“We all want to thank everyone, locally and at the state level, who worked so hard on this. The representatives were obviously unified and genuine in their want to help their county constituents. We are thankful,” said Mugrage of the override approval.
Hill and Yost noted that the governor’s office is aware of the budget of counties and knows that a cut such as this can not be incurred.
“How can we afford these cuts?” asked Hill.
In Meigs County, elected officials are often found working 40-hour weeks, alongside there staff in order to meet the needs of the citizens of the county, while remaining within an already tight budget.
“We suffered through this in 2012 with a 10 percent budget reduction,” said Gallia County Board of Commissioners President Harold Montgomery. “We’ve made a lot of changes and reorganized some different departments and done different scheduling. We’re back on good ground. To try and absorb these cuts again, I don’t know where’d we go with it.”
Montgomery approved of the House’s overall decision Thursday but said county governments still weren’t in the clear until the Ohio Senate and federal government came to a decision. Montgomery said Gallia stood to lose $600,000 from its budget.
According to Smith, the last time the House had to override a veto of such nature was June 6, 1977. That day the House overrode three budget issues. Between that time and now, the House has overridden five, two of which were standalone bills. Thursday, the House overrode 11 budget issues.
“I think it is a reflection of the moment in time where the governor vetoed 47 items, and that’s a lot of items. There’s items that people were very passionate about. Three or four of those items were pretty bipartisan, things that were agreed upon by the entire legislative body in the house,” said State Rep. Jay Edwards (R-Nelsonville) of the action taken by the house on Thursday.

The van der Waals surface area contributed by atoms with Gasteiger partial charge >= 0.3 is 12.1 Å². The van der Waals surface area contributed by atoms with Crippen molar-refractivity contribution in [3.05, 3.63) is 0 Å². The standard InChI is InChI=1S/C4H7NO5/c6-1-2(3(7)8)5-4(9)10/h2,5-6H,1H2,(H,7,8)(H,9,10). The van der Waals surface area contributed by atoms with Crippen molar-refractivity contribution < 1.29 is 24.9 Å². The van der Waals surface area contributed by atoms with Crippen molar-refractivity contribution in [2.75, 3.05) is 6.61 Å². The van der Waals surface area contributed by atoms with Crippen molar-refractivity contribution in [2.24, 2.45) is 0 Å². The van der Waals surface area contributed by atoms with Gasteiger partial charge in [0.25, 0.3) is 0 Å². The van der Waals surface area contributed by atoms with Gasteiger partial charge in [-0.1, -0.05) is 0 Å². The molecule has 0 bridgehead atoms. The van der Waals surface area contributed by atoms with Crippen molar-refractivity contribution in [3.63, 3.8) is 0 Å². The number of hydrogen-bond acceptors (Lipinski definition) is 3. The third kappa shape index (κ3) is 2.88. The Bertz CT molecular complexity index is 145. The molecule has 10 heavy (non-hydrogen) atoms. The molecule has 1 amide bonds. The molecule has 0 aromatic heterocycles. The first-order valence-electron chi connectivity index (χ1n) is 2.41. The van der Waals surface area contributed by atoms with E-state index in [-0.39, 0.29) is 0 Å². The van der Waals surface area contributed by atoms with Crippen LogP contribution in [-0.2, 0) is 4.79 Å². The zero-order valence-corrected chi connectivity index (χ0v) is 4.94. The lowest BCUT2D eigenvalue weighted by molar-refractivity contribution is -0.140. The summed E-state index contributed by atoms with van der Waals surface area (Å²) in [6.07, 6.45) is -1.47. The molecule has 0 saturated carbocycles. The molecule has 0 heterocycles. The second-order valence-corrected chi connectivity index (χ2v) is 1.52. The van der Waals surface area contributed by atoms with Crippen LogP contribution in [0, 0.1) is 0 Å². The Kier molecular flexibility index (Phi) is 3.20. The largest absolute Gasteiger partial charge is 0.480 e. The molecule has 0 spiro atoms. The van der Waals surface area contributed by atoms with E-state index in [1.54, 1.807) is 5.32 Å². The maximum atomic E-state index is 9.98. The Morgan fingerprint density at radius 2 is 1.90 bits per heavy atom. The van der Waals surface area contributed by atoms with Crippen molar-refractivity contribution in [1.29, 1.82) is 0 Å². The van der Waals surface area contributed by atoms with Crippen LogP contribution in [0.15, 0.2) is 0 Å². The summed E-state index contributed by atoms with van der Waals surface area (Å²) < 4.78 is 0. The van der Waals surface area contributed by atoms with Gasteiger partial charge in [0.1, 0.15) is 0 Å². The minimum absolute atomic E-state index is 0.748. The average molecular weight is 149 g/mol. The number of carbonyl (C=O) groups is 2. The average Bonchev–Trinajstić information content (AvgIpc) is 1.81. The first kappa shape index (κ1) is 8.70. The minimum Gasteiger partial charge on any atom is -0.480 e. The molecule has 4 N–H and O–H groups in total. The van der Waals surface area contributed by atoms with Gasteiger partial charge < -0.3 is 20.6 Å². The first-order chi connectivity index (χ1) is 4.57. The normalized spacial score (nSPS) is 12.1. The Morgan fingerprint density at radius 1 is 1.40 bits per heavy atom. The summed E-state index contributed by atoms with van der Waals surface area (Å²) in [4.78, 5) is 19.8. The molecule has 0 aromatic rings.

“We’re hoping the Senate picks up on this,” Edwards added.
There is currently no date announced for the Senate to consider the veto overrides.
“I will be on the phone trying to call senators, trying to call leadership trying to get them here and trying to make sure they pick the ball up for the rest of the legislature to get this done,” said Edwards of continuing to push for the sales tax fix.
The House voted to override 11 items that Kasich vetoed from the state budget Friday. The House restored a provision giving legislators additional control over future Medicaid spending and revived the Healthy Ohio program, which imposes additional Medicaid requirements that could bump 125,000 enrollees off the program.
The House did not consider an override to Kasich’s veto to freeze Medicaid expansion.
The House also did not consider an override to the elimination of the Ohio Resident Educator Program. The provision, had it remained, eliminated the four-year program for new teachers that they complete in order to prepare for a professional educator license.
Dean Wright contributed to this story.